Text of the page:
Simple answer. Alexa is junk. Do not even look at it. Only for the most active sites will the Alexa number mean anything. Otherwise, it will be a misleading metric that should not be paid attention to.
The reason is that Alexa has to extrapolate their results based upon a self-selective group. Alexa says that it's toolbar users are diverse, however, clearly it is a self-selected group regardless - meaning that the data sample is provided by only those who would install the Alexa toolbar. In the statistics game, that is a disaster. Only random samples work. Even then, the larger the sample size the better. Think about it. Who installs the Alexa toolbar anymore? Especially when they get a new computer? The Alexa audience is becoming narrower as fewer people install the toolbar and those who do fit within a smaller group of those who would. It was a flawed system right from the start. At least from a statistics analysis point of view.
To that end, sites with less traffic have less sample data to make any clear indication. This is why Alexa varies so widely and hence why you should not pay attention to the metric at all.
I had taken the time to definitively prove why Alexa metrics are junk on my own website found here http://www.closetnoc.org/?i=definitive-proof-that-alexa-sucks (I hesitate to link to my own site, but this is well worth a read for a complete understanding). Here are just some of the takeaways that I can add here without long explanation:
- The Alexa Toolbar is only compatible with 2/3rds of the popular web
- The Alexa Toolbar is largely incompatible with mobile search which is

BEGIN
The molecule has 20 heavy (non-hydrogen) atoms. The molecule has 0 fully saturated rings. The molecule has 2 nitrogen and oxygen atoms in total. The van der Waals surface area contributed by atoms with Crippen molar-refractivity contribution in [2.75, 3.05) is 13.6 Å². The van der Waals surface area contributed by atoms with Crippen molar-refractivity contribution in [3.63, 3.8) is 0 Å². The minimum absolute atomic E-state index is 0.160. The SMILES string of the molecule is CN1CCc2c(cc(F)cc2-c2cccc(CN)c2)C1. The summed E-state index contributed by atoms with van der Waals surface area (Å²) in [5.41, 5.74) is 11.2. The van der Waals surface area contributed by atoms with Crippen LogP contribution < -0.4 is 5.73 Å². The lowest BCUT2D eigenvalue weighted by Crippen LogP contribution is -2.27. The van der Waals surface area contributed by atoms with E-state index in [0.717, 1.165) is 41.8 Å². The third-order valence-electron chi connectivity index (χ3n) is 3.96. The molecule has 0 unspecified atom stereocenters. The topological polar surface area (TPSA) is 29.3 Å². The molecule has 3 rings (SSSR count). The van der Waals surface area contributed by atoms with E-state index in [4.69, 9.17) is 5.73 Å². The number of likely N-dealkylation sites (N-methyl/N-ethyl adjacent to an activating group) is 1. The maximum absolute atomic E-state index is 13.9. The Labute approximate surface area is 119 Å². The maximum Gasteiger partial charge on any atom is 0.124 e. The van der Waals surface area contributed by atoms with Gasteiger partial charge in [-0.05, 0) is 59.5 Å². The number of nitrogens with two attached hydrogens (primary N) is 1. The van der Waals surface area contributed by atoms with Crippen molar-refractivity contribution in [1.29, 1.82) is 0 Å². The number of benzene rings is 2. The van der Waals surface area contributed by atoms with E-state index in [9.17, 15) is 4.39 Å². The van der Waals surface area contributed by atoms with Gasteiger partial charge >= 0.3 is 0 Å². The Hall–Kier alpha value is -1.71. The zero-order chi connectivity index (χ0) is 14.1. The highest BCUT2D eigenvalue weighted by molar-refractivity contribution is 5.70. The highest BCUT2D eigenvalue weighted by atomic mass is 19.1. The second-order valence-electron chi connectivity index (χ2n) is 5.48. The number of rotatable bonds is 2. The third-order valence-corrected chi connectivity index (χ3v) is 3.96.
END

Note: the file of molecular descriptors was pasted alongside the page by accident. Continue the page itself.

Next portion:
at least 1/3rd of search.
- Alexa cannot know about the statistical population of users who use
browsers that are not supported by Alexa, mobile users, developing
countries, non-Alexa users, and so on.
- In statistical analysis, it is impossible to correct for biases using
a population you do not know.
- The Alexa Toolbar users are self-selective toward blog users, Twitter
users, Facebook users, and other social media.
- The Alexa Toolbar users are self-selective toward content and sites
that are trend based and not research based.
- The Alexa Toolbar users are self-selective away from research sites
and search engine usage.
- The Alexa Toolbar users trend toward popular topics/sites and those
who concern themselves toward popular topics- this means a younger
demographic and a demographic that does not include older or senior
- The Alexa Toolbar not being mobile compatible, has lost many millions
of young users in the past two years and growing- trending toward a
smaller audience that is becoming more middle aged.
- The Alexa Toolbar is losing popularity and new computer users, who
once used the Alexa Toolbar, are opting not to re-install the toolbar
on a new computers.
- The Alexa bug is not 100% accurate with complaints on it's
effectiveness to capture accurate usage.
- The Alexa bug cannot compensate for a population that is not known.
- Alexa favors Alexa ratings and reviews with bias.
- Alexa favors trend sites with bias.
- Alexa favors social media usage with bias.